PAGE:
By Marshall Raskind, Ph.D.
When parents of a child with learning disabilities (LD) think about the child's prospects for future success and satisfaction in life, they may feel hopeful one day and discouraged the next. They wonder: Will my child's strengths and talents prevail over the challenges he faces? Scientific studies reveal some interesting findings about risk factors and resilience in the lives of people with LD. Research suggests that children with LD are at increased risk for academic failure, social difficulties, psychological problems, behavior disorders, prolonged dependence on parents or guardians, and employment difficulties. In this regard, an LD - in and of itself - can be considered a "risk factor." Although definitions vary, in general terms, a risk factor is any condition, circumstance, or event that increases the likelihood of a negative outcome in an individual's life. Research outside the area of LD has identified a number of risk factors (personal and environmental) that lead to negative life outcomes, including:
Although research suggests that an LD may place an individual at greater risk for negative outcomes, it also indicates that many of these individuals are able to overcome the risk associated with LD and are well adjusted, personally satisfied with their lives, productive, and successful. Individuals who manage to overcome risk and achieve positive outcomes in their lives have been termed "resilient." In efforts to more fully understand why some individuals are resilient, researchers have investigated the personal and environmental characteristics that serve as "protective factors" to protect, buffer, or mediate risk in an individual, and promote resilience, which in turn promotes positive outcomes.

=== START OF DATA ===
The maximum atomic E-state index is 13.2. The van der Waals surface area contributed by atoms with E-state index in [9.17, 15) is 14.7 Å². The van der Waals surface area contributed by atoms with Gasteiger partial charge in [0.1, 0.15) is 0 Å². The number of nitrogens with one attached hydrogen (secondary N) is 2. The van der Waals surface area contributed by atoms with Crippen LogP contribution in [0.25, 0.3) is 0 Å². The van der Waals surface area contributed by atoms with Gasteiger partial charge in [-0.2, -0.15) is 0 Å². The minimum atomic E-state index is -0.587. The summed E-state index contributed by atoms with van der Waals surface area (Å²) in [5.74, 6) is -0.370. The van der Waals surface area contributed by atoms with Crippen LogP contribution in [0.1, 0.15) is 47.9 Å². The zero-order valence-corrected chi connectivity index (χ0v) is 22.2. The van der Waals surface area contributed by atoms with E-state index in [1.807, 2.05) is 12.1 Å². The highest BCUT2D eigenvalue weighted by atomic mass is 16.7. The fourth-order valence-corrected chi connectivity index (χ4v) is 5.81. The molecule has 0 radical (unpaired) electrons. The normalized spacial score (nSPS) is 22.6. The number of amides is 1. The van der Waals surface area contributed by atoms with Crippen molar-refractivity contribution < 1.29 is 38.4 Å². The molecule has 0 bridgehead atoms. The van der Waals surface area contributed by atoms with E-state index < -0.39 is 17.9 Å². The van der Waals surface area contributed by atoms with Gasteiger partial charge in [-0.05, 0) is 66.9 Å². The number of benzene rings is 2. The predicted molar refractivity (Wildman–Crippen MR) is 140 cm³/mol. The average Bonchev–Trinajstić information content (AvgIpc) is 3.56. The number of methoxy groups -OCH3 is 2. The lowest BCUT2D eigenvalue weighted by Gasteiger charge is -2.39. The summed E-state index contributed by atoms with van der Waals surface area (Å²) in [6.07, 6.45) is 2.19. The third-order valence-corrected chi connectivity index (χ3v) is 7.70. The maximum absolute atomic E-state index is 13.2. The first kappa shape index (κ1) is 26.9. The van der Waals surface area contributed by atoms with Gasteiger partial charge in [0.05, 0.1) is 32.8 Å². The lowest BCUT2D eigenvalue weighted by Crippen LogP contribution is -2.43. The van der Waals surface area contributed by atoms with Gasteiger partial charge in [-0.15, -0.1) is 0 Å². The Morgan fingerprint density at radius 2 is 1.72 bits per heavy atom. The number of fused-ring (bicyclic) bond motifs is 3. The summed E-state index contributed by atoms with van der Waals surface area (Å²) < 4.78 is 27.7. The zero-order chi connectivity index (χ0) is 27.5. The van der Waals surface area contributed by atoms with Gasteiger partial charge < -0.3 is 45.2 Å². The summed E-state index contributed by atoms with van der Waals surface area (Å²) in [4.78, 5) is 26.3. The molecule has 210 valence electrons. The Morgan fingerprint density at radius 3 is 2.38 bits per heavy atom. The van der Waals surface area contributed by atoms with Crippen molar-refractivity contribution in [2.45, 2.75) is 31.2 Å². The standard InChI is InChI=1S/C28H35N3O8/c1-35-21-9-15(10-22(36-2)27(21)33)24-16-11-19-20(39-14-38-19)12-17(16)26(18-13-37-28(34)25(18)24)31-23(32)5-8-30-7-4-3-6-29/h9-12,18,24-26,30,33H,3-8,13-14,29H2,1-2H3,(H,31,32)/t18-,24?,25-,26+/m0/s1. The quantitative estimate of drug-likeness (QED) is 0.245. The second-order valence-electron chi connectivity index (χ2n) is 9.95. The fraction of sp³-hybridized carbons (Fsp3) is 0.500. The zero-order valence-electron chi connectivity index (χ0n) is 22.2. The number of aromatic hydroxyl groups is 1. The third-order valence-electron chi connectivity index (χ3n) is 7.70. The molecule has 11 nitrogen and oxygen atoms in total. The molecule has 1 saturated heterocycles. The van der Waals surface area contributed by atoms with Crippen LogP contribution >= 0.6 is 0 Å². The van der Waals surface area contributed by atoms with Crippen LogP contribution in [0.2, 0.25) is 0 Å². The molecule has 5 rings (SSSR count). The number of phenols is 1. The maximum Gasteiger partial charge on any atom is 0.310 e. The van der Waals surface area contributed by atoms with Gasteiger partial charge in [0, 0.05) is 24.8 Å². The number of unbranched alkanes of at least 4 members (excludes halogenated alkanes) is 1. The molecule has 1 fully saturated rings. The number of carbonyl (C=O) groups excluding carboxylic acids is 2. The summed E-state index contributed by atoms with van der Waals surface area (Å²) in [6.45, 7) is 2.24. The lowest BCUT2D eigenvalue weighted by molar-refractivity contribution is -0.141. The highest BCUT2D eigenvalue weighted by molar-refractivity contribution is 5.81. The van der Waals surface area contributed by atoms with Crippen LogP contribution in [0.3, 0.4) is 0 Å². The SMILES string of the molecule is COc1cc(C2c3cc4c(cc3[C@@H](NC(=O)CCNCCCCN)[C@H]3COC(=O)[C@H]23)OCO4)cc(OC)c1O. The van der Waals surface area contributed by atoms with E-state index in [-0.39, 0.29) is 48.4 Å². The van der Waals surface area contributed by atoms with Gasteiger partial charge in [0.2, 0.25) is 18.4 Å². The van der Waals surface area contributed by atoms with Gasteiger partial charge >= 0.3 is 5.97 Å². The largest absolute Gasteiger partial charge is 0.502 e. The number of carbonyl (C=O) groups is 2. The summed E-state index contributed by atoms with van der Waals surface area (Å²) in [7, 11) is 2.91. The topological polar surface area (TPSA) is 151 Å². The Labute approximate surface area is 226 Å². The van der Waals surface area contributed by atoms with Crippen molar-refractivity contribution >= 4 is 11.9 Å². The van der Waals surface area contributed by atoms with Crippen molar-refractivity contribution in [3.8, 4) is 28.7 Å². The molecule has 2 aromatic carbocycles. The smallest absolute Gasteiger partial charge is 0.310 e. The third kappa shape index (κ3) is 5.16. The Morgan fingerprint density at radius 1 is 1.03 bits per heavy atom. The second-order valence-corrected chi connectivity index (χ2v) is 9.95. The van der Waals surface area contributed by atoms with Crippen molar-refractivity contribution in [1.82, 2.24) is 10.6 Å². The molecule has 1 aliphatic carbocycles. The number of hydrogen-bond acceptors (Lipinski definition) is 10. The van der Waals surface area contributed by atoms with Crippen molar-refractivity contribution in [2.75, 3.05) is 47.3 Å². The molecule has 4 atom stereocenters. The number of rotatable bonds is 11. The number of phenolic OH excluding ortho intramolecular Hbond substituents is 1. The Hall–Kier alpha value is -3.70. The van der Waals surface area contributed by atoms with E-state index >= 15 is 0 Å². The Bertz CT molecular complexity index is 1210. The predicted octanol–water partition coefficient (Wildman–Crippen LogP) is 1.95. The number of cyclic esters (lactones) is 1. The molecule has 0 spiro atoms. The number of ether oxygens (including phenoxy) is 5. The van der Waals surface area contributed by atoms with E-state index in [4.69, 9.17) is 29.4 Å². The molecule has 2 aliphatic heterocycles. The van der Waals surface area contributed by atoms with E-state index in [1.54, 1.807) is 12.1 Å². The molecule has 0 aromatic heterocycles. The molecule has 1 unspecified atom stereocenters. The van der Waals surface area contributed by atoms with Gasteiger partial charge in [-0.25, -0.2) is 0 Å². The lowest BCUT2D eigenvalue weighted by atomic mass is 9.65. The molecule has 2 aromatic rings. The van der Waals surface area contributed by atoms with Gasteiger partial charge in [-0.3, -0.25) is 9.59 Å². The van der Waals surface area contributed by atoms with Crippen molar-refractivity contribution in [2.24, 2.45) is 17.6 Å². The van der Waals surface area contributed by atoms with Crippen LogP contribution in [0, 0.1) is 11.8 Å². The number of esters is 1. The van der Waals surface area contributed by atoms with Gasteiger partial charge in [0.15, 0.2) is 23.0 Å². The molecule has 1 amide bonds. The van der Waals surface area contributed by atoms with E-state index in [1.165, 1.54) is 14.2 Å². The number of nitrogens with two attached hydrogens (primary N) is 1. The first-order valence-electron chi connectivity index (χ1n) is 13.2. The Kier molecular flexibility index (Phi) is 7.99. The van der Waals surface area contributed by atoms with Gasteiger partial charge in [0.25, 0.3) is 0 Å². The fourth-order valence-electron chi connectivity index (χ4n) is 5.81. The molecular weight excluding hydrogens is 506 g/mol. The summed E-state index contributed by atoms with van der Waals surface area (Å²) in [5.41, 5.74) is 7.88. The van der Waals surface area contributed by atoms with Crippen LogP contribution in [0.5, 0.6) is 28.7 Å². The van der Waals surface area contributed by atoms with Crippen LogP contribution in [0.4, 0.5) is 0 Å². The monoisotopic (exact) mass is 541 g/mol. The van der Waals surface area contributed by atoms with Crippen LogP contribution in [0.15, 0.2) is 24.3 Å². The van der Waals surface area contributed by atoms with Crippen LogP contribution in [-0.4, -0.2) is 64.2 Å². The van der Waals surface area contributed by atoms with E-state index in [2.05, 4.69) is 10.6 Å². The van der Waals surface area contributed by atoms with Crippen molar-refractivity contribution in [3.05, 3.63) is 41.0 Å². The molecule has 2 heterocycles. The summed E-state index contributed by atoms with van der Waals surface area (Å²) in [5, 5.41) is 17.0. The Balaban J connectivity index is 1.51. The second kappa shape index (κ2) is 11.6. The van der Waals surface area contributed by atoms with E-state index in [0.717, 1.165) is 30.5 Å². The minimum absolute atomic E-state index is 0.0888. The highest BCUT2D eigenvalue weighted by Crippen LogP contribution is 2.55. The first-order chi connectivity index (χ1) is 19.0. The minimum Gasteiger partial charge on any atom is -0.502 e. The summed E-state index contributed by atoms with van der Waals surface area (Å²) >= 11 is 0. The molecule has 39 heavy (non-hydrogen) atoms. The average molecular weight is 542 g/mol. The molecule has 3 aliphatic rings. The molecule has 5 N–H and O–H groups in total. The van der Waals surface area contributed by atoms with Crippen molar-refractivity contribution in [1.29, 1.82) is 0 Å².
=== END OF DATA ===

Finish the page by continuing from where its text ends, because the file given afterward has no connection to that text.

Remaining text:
Although scarce, research on protective factors in individuals with LD does exist. One of the reasons there are so few studies investigating risk and resilience is that they require researchers to trace the experiences of individuals over an extended time period, in "longitudinal" studies. These studies are complex and expensive to conduct. In some longitudinal studies, researchers begin following individuals when they are children, and continue to collect data on them as they move toward adulthood ("prospective" studies), while other studies begin with adults, who are asked to recount pertinent experiences or conditions in their lives back to childhood ("retrospective" studies). Longitudinal research is critical for investigating cause-effect relationships between protective factors in people with LD and their life outcomes. It is important to emphasize that while research may help clarify the relationships between risks and protective factors in an individual with LD, those relationships are very complex. In any individual's life, there is a dynamic and ever-changing interplay between:
In other words, we cannot assume that there is a simple one-to-one relationship between the presence or absence of any specific protective factor in an individual child with LD, and his life outcomes. Knowing that a child has or does not have particular protective factors does not necessarily mean that we can predict how that child will turn out. It should also be stressed that, while adults may be able to promote some protective factors in children, they may not be able to impact other such factors. Nonetheless, I believe that if parents, teachers, and other professionals have a general understanding of the protective factors associated with positive outcomes in individuals with LD, this knowledge will help us in our efforts ensure that each child reaches their full potential.
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